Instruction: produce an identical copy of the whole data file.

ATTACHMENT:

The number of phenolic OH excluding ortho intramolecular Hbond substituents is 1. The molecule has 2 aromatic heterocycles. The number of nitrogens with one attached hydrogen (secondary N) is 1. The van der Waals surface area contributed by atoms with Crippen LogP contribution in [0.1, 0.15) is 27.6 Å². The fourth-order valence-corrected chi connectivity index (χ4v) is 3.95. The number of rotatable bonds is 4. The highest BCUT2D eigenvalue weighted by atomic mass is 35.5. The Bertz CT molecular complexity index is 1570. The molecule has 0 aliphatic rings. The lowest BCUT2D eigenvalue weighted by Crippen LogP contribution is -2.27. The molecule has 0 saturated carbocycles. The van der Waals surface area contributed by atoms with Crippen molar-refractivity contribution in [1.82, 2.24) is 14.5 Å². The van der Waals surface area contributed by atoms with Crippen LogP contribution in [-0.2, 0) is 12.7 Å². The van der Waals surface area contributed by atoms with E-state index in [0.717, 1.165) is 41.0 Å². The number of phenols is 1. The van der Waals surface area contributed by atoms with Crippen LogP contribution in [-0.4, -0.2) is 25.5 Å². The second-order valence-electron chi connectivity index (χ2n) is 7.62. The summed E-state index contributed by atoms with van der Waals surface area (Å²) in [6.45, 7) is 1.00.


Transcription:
The number of phenolic OH excluding ortho intramolecular Hbond substituents is 1. The molecule has 2 aromatic heterocycles. The number of nitrogens with one attached hydrogen (secondary N) is 1. The van der Waals surface area contributed by atoms with Crippen LogP contribution in [0.1, 0.15) is 27.6 Å². The fourth-order valence-corrected chi connectivity index (χ4v) is 3.95. The number of rotatable bonds is 4. The highest BCUT2D eigenvalue weighted by atomic mass is 35.5. The Bertz CT molecular complexity index is 1570. The molecule has 0 aliphatic rings. The lowest BCUT2D eigenvalue weighted by Crippen LogP contribution is -2.27. The molecule has 0 saturated carbocycles. The van der Waals surface area contributed by atoms with Crippen molar-refractivity contribution in [1.82, 2.24) is 14.5 Å². The van der Waals surface area contributed by atoms with Crippen LogP contribution in [-0.2, 0) is 12.7 Å². The van der Waals surface area contributed by atoms with E-state index in [0.717, 1.165) is 41.0 Å². The number of phenols is 1. The van der Waals surface area contributed by atoms with Crippen LogP contribution in [-0.4, -0.2) is 25.5 Å². The second-order valence-electron chi connectivity index (χ2n) is 7.62. The summed E-state index contributed by atoms with van der Waals surface area (Å²) in [6.45, 7) is 1.00.